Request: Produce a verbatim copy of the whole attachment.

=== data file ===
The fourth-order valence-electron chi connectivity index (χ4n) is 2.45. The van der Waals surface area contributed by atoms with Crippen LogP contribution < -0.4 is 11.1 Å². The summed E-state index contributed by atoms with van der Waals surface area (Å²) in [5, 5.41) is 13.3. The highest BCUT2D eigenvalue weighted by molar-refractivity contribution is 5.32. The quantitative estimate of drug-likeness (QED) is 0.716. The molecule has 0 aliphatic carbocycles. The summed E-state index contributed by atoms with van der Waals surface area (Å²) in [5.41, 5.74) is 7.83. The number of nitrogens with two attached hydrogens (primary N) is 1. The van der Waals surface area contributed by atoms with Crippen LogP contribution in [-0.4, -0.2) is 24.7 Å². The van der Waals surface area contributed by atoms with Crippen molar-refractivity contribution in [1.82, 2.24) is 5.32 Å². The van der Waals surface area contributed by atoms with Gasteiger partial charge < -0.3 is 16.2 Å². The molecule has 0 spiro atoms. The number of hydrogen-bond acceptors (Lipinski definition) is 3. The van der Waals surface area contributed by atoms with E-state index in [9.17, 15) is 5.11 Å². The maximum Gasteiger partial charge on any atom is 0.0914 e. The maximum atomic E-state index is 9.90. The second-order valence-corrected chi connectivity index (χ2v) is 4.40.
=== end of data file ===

The fourth-order valence-electron chi connectivity index (χ4n) is 2.45. The van der Waals surface area contributed by atoms with Crippen LogP contribution < -0.4 is 11.1 Å². The summed E-state index contributed by atoms with van der Waals surface area (Å²) in [5, 5.41) is 13.3. The highest BCUT2D eigenvalue weighted by molar-refractivity contribution is 5.32. The quantitative estimate of drug-likeness (QED) is 0.716. The molecule has 0 aliphatic carbocycles. The summed E-state index contributed by atoms with van der Waals surface area (Å²) in [5.41, 5.74) is 7.83. The number of nitrogens with two attached hydrogens (primary N) is 1. The van der Waals surface area contributed by atoms with Crippen LogP contribution in [-0.4, -0.2) is 24.7 Å². The van der Waals surface area contributed by atoms with Crippen molar-refractivity contribution in [1.82, 2.24) is 5.32 Å². The van der Waals surface area contributed by atoms with Gasteiger partial charge < -0.3 is 16.2 Å². The molecule has 0 spiro atoms. The number of hydrogen-bond acceptors (Lipinski definition) is 3. The van der Waals surface area contributed by atoms with E-state index in [9.17, 15) is 5.11 Å². The maximum Gasteiger partial charge on any atom is 0.0914 e. The maximum atomic E-state index is 9.90. The second-order valence-corrected chi connectivity index (χ2v) is 4.40.